In this lesson we will take a look at VLANs (Virtual LANs) and I will explain what they are and why we need them.
First of all let me show you a picture of a network:
Look at this picture for a minute, we have many departments and every department has its own switch. Users are grouped physically together and are connected to their switch. what do you think of it? Does this look like a good network design? If you are unsure let me ask you some questions to think about:
- What happens when a computer connected to the Research switch sends a broadcast like an ARP request?
- What happens when the Helpdesk switch fails?
- Will our users at the Human Resource switch have fast network connectivity?
- How can we implement security in this network?
Now let me explain to you why this is a bad network design. If any of our computers sends a broadcast what will our switches do? They flood it! This means that a single broadcast frame will be flooded on this entire network. This also happens when a switch hasn’t learned about a certain MAC address, the frame will be flooded.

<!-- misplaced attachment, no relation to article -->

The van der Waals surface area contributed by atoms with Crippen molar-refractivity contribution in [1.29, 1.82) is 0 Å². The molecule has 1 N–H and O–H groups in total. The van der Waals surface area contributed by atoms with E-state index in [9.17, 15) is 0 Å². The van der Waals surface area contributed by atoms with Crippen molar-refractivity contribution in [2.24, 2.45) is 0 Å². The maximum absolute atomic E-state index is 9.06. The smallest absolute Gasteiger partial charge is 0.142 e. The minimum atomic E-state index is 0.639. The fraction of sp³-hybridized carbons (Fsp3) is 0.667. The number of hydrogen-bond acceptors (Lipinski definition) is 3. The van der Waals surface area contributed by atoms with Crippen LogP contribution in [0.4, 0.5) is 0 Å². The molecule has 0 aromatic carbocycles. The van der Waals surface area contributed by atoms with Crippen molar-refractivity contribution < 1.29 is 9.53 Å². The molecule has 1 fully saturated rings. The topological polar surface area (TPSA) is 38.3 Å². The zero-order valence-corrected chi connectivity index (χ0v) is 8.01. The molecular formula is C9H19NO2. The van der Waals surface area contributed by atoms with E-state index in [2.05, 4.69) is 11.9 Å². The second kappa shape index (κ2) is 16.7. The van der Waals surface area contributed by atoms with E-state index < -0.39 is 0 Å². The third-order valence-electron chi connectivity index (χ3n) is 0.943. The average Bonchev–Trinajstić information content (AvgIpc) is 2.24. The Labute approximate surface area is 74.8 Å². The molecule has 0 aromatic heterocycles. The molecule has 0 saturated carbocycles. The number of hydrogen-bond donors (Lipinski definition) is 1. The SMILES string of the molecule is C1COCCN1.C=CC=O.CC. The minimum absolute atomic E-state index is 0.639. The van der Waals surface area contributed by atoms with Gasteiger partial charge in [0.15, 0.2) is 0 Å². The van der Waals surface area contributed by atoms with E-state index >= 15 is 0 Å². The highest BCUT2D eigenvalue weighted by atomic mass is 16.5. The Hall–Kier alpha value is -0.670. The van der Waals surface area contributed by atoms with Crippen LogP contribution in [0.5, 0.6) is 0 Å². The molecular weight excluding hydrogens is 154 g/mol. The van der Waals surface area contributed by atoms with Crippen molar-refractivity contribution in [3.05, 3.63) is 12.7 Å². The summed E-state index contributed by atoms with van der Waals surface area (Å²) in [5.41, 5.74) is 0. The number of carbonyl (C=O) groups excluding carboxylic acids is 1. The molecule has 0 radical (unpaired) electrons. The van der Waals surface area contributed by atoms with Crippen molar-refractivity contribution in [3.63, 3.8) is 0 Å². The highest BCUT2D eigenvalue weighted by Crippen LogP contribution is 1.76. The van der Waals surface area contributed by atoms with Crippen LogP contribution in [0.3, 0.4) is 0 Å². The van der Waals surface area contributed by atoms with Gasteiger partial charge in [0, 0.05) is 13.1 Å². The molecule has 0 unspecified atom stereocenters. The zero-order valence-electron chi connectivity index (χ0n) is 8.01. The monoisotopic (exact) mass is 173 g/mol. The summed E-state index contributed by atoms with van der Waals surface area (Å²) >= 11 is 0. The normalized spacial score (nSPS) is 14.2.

If our helpdesk switch would fail this means that users from Human Resource are “isolated” from the rest and unable to access other departments or the internet, this applies to other switches as well. Everyone has to go through the Helpdesk switch in order to reach the Internet which means we are sharing bandwidth, probably not a very good idea performance-wise.
Last but not least, what about security? We could implement port-security and filter on MAC addresses but that’s not a very secure method since MAC addresses are very easy to spoof. VLANs are one way to solve our problems.
One more question I’d like to ask you to refresh your knowledge:
- How many broadcast domains do we have here?
What about broadcast domains? We didn’t talk about this before but I think you can answer it. If a computer from the sales switch would send a broadcast frame we know that all other switches will forward it. Did you spot the router on top of the picture? What about it…do you think a router will forward a broadcast frame?